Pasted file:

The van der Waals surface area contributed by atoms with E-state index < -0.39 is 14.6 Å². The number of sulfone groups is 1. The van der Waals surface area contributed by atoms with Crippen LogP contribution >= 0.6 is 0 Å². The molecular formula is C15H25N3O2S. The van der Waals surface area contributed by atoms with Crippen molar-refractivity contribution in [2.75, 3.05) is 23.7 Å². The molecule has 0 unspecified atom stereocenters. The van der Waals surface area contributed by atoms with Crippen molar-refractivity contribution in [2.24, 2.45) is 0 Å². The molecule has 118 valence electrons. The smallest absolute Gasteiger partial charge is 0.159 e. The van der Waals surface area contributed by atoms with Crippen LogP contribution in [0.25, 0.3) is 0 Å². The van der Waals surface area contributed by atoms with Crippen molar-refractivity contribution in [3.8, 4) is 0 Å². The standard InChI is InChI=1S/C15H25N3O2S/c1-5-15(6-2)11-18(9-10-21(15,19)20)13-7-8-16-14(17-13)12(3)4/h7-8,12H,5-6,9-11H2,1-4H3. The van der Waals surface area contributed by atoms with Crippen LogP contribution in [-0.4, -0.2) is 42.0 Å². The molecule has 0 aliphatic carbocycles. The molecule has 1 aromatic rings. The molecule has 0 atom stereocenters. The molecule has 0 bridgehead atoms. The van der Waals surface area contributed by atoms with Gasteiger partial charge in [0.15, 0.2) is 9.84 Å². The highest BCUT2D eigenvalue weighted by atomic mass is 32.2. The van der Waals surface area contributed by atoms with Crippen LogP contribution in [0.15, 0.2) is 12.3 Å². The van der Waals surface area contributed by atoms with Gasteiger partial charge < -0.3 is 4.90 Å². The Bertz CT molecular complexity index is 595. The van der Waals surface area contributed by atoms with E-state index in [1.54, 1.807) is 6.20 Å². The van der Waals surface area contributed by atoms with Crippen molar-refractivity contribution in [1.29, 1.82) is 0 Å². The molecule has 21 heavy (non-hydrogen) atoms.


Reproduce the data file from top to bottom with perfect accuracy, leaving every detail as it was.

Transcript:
The van der Waals surface area contributed by atoms with E-state index < -0.39 is 14.6 Å². The number of sulfone groups is 1. The van der Waals surface area contributed by atoms with Crippen LogP contribution >= 0.6 is 0 Å². The molecular formula is C15H25N3O2S. The van der Waals surface area contributed by atoms with Crippen molar-refractivity contribution in [2.75, 3.05) is 23.7 Å². The molecule has 0 unspecified atom stereocenters. The van der Waals surface area contributed by atoms with Crippen molar-refractivity contribution in [2.24, 2.45) is 0 Å². The molecule has 118 valence electrons. The smallest absolute Gasteiger partial charge is 0.159 e. The van der Waals surface area contributed by atoms with Crippen LogP contribution in [0.25, 0.3) is 0 Å². The van der Waals surface area contributed by atoms with Crippen molar-refractivity contribution in [3.8, 4) is 0 Å². The standard InChI is InChI=1S/C15H25N3O2S/c1-5-15(6-2)11-18(9-10-21(15,19)20)13-7-8-16-14(17-13)12(3)4/h7-8,12H,5-6,9-11H2,1-4H3. The van der Waals surface area contributed by atoms with Crippen LogP contribution in [-0.4, -0.2) is 42.0 Å². The molecule has 0 aliphatic carbocycles. The molecule has 1 aromatic rings. The molecule has 0 atom stereocenters. The molecule has 0 bridgehead atoms. The van der Waals surface area contributed by atoms with Gasteiger partial charge in [0.15, 0.2) is 9.84 Å². The highest BCUT2D eigenvalue weighted by atomic mass is 32.2. The van der Waals surface area contributed by atoms with Crippen LogP contribution in [0.15, 0.2) is 12.3 Å². The van der Waals surface area contributed by atoms with Gasteiger partial charge < -0.3 is 4.90 Å². The Bertz CT molecular complexity index is 595. The van der Waals surface area contributed by atoms with E-state index in [1.54, 1.807) is 6.20 Å². The van der Waals surface area contributed by atoms with Crippen molar-refractivity contribution in [1.29, 1.82) is 0 Å². The molecule has 21 heavy (non-hydrogen) atoms.